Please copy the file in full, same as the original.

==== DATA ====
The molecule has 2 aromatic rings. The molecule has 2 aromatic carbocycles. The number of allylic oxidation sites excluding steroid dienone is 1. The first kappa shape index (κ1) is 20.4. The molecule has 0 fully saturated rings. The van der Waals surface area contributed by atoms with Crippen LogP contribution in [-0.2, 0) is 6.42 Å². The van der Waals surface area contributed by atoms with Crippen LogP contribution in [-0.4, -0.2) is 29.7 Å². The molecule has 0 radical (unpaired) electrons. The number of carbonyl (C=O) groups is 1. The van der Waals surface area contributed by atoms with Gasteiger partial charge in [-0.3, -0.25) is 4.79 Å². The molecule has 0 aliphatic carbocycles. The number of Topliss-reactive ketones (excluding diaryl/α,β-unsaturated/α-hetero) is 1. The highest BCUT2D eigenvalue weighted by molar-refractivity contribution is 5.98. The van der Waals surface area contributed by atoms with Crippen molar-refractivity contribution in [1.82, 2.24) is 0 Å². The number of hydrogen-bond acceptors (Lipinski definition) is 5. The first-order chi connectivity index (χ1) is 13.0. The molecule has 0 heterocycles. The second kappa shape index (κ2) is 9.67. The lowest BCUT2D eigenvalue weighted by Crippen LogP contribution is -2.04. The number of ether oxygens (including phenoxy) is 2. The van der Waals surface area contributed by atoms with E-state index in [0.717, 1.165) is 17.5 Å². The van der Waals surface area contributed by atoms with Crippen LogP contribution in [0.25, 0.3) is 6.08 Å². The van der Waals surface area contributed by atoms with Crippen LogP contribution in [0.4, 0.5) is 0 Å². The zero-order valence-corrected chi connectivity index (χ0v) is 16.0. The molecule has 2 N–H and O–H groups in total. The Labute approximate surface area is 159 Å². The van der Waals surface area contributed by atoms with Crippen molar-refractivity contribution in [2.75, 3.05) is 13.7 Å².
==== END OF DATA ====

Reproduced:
The molecule has 2 aromatic rings. The molecule has 2 aromatic carbocycles. The number of allylic oxidation sites excluding steroid dienone is 1. The first kappa shape index (κ1) is 20.4. The molecule has 0 fully saturated rings. The van der Waals surface area contributed by atoms with Crippen LogP contribution in [-0.2, 0) is 6.42 Å². The van der Waals surface area contributed by atoms with Crippen LogP contribution in [-0.4, -0.2) is 29.7 Å². The molecule has 0 radical (unpaired) electrons. The number of carbonyl (C=O) groups is 1. The van der Waals surface area contributed by atoms with Gasteiger partial charge in [-0.3, -0.25) is 4.79 Å². The molecule has 0 aliphatic carbocycles. The number of Topliss-reactive ketones (excluding diaryl/α,β-unsaturated/α-hetero) is 1. The highest BCUT2D eigenvalue weighted by molar-refractivity contribution is 5.98. The van der Waals surface area contributed by atoms with Crippen molar-refractivity contribution in [1.82, 2.24) is 0 Å². The number of hydrogen-bond acceptors (Lipinski definition) is 5. The first-order chi connectivity index (χ1) is 13.0. The molecule has 0 heterocycles. The second kappa shape index (κ2) is 9.67. The lowest BCUT2D eigenvalue weighted by Crippen LogP contribution is -2.04. The number of ether oxygens (including phenoxy) is 2. The van der Waals surface area contributed by atoms with E-state index in [0.717, 1.165) is 17.5 Å². The van der Waals surface area contributed by atoms with Crippen LogP contribution in [0.25, 0.3) is 6.08 Å². The van der Waals surface area contributed by atoms with Crippen LogP contribution in [0.4, 0.5) is 0 Å². The zero-order valence-corrected chi connectivity index (χ0v) is 16.0. The molecule has 2 N–H and O–H groups in total. The Labute approximate surface area is 159 Å². The van der Waals surface area contributed by atoms with Crippen molar-refractivity contribution in [2.75, 3.05) is 13.7 Å².